“Small classes mean you get to know your professors on a first-name basis, and you get to interact with your faculty as close as possible. Once you build those connections and talk about research with them, they’ll offer the available tools.
“I knew I wanted to do an honours program, but I also wanted to do research over the summer. I talked to one of my professors and he had an NSERC grant, and when I applied, I got it. So that really got the ball rolling for my research career. Later on, I got a position as an undergraduate research ambassador helping fellow students with their UREAP applications, and this summer I got another NSERC grant to continue on my research.”
Steven Shergill, 2018 TRU Law valedictorian, gives some suggestions for students considering law school:
“When I was completing my undergraduate degree, I didn’t really know what I wanted to do. I used those years to put law on the back burner and to look at other options, to see whether law was right for me. After two years, I still didn’t know it was the right option. But I took a leap of faith and started studying for my LSAT.
“It’s rare to know what you want to do, or maybe you think you know. I knew I didn’t know, and I was just taking a leap of faith. I’m glad I trusted my gut instinct because it’s worked out so far. I’ve really enjoyed the program and I’m really excited to start working.
“My advice for students considering coming to law school is to not only get the good grades and get a good LSAT score, but just importantly is volunteering and building those extra-curriculars on your resumé. And doing something you’re passionate about, and sticking to that. Law schools really want to see commitment in future lawyers.”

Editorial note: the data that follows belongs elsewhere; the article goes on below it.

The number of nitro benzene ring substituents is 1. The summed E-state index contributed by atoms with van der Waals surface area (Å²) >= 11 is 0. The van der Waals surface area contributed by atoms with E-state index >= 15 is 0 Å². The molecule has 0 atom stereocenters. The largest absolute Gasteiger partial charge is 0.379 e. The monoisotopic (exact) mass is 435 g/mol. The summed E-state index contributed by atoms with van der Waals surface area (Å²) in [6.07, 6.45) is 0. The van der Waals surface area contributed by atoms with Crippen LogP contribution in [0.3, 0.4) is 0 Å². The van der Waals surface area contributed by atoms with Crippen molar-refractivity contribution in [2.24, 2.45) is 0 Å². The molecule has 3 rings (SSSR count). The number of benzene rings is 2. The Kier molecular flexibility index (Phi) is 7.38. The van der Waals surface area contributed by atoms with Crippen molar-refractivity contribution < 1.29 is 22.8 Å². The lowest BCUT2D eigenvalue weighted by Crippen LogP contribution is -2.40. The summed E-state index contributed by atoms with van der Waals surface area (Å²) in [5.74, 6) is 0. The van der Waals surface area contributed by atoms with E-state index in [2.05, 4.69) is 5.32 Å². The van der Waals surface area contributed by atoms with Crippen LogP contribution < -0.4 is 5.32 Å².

Rebecca Peters, 2018 School of Trades and Technology valedictorian, offers her words of wisdom to new students considering changing their path:
“If you’re not happy, it’s never too late to change, and you can always go back.
“I was told that I couldn’t do things and I listened, and I shouldn’t have. Because it set me back in my education. I could have been further into my heavy-duty career as opposed to taking two and a half years in the business program. Even though I knew it wasn’t for me, I felt like I should be there, which is why I stayed for so long.
“It doesn’t matter what everyone else thinks, as long as you’re happy, right?”
Ben Froese, 2018 Faculty of Arts valedictorian, has tips for new students feeling anxious about starting university:
“When you come to university, you might always be looking forward to, and dreaming about, what life will be like after university—after you get that job you want or after you reach that step in life. But after you’re done at university you might look back and think, ‘Wow, I wish I was in university again.’
“Being at university is such a unique experience, it’s such a unique season of life. So if sometimes you feel like you don’t want to be here, I would encourage you that to know that this is a really special time in your life. Just really try to make the most of it, and have a positive attitude.”